Epididymitis

  • Men who have epididymitis typically have unilateral testicular pain and tenderness; hydrocele and palpable swelling of the epididymis usually are present
  • Testicular torsion, a surgical emergency, should be considered in all cases, but it occurs more frequently among adolescents and in men without evidence of inflammation or infection
    • Emergency testing for torsion may be indicated when the onset of pain is sudden, pain is severe, or the test results available during the initial examination do not support a diagnosis of urethritis or urinary-tract infection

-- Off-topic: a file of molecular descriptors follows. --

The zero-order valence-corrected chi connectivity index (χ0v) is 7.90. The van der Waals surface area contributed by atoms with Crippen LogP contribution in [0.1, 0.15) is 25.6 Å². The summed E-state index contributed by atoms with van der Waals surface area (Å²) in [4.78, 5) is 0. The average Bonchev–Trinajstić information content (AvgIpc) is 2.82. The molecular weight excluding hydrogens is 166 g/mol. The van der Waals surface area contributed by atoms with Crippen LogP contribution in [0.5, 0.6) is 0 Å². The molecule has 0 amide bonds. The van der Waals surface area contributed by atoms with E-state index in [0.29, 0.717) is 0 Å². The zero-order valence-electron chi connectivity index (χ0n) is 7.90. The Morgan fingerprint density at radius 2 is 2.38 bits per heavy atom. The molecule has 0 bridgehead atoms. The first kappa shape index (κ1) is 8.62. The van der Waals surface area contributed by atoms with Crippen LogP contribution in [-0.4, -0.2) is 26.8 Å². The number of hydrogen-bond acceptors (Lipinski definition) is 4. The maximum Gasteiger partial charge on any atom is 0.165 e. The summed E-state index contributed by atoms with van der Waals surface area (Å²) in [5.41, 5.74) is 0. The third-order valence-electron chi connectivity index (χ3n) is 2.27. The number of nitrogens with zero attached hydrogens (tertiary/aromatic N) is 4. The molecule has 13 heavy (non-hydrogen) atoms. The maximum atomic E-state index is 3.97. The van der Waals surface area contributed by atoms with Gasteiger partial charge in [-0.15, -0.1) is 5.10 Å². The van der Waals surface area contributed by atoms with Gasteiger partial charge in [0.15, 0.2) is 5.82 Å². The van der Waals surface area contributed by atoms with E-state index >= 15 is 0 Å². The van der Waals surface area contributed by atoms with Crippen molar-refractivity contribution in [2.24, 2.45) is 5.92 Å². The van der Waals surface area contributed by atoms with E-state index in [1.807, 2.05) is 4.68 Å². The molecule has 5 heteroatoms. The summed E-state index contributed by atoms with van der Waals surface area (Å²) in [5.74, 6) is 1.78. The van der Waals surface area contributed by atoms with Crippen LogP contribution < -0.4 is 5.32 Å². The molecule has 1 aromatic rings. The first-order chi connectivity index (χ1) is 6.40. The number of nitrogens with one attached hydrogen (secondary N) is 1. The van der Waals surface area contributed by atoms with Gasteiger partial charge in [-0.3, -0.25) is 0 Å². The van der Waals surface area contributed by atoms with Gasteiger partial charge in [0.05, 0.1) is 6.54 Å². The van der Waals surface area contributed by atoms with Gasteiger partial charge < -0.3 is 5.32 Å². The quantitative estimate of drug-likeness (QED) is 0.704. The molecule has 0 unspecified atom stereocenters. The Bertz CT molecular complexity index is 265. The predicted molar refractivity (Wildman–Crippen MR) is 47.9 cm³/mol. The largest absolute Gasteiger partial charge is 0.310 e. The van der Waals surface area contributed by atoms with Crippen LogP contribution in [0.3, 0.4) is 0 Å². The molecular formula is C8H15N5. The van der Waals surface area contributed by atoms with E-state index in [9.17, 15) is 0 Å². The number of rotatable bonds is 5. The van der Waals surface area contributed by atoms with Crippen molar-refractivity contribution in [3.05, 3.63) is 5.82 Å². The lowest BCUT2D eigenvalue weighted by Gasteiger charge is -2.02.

• If the diagnosis is questionable, a specialist should be consulted immediately, because testicular viability may be compromised
  • The evaluation of men for epididymitis should include the following procedures.
    • A Gram-stained smear of urethral exudate or intraurethral swab specimen for diagnosis of urethritis (i.e., >5 polymorphonuclear leukocytes per oil immersion field) and for presumptive diagnosis of gonococcal infection
    • A culture of intraurethral exudate or a nucleic acid amplification test (either on intraurethral swab or first-void urine) for N. gonorrhoeae and C. trachomatis
    • Examination of first-void uncentrifuged urine for leukocytes if the urethral Gram stain is negative. A culture and Gram-stained smear of this urine specimen should be obtained.
    • Syphilis serology and HIV counseling and testing

References

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